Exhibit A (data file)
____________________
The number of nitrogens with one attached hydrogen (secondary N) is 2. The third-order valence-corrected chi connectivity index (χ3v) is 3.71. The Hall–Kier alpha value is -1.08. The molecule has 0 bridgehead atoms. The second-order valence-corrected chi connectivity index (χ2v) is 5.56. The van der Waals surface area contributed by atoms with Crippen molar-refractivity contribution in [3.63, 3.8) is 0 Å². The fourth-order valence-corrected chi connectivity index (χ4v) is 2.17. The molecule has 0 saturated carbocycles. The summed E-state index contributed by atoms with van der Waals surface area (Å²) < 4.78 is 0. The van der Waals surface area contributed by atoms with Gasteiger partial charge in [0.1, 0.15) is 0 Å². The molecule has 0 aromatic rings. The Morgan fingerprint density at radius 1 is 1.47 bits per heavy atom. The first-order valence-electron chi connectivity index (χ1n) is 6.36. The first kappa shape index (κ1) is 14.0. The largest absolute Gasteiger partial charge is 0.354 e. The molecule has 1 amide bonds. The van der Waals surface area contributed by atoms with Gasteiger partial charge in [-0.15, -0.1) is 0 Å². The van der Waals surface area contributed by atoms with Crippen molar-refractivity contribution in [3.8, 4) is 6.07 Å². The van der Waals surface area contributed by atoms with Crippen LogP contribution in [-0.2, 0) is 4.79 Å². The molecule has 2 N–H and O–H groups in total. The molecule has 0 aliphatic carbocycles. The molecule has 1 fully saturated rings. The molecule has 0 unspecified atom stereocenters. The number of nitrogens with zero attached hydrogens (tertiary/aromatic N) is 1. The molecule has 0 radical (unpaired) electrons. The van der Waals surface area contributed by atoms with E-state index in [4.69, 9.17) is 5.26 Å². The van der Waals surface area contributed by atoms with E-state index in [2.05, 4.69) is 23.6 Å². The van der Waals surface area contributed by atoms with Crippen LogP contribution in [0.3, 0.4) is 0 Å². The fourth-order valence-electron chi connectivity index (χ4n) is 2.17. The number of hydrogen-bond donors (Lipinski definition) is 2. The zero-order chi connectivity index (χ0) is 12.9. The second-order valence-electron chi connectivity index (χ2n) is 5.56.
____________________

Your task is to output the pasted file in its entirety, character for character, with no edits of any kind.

The number of nitrogens with one attached hydrogen (secondary N) is 2. The third-order valence-corrected chi connectivity index (χ3v) is 3.71. The Hall–Kier alpha value is -1.08. The molecule has 0 bridgehead atoms. The second-order valence-corrected chi connectivity index (χ2v) is 5.56. The van der Waals surface area contributed by atoms with Crippen molar-refractivity contribution in [3.63, 3.8) is 0 Å². The fourth-order valence-corrected chi connectivity index (χ4v) is 2.17. The molecule has 0 saturated carbocycles. The summed E-state index contributed by atoms with van der Waals surface area (Å²) < 4.78 is 0. The van der Waals surface area contributed by atoms with Gasteiger partial charge in [0.1, 0.15) is 0 Å². The molecule has 0 aromatic rings. The Morgan fingerprint density at radius 1 is 1.47 bits per heavy atom. The first-order valence-electron chi connectivity index (χ1n) is 6.36. The first kappa shape index (κ1) is 14.0. The largest absolute Gasteiger partial charge is 0.354 e. The molecule has 1 amide bonds. The van der Waals surface area contributed by atoms with Gasteiger partial charge in [-0.15, -0.1) is 0 Å². The van der Waals surface area contributed by atoms with Crippen molar-refractivity contribution in [3.8, 4) is 6.07 Å². The van der Waals surface area contributed by atoms with Crippen LogP contribution in [-0.2, 0) is 4.79 Å². The molecule has 2 N–H and O–H groups in total. The molecule has 0 aliphatic carbocycles. The molecule has 1 fully saturated rings. The molecule has 0 unspecified atom stereocenters. The number of nitrogens with zero attached hydrogens (tertiary/aromatic N) is 1. The molecule has 0 radical (unpaired) electrons. The van der Waals surface area contributed by atoms with E-state index in [4.69, 9.17) is 5.26 Å². The van der Waals surface area contributed by atoms with E-state index in [2.05, 4.69) is 23.6 Å². The van der Waals surface area contributed by atoms with Crippen LogP contribution in [0.3, 0.4) is 0 Å². The fourth-order valence-electron chi connectivity index (χ4n) is 2.17. The number of hydrogen-bond donors (Lipinski definition) is 2. The zero-order chi connectivity index (χ0) is 12.9. The second-order valence-electron chi connectivity index (χ2n) is 5.56.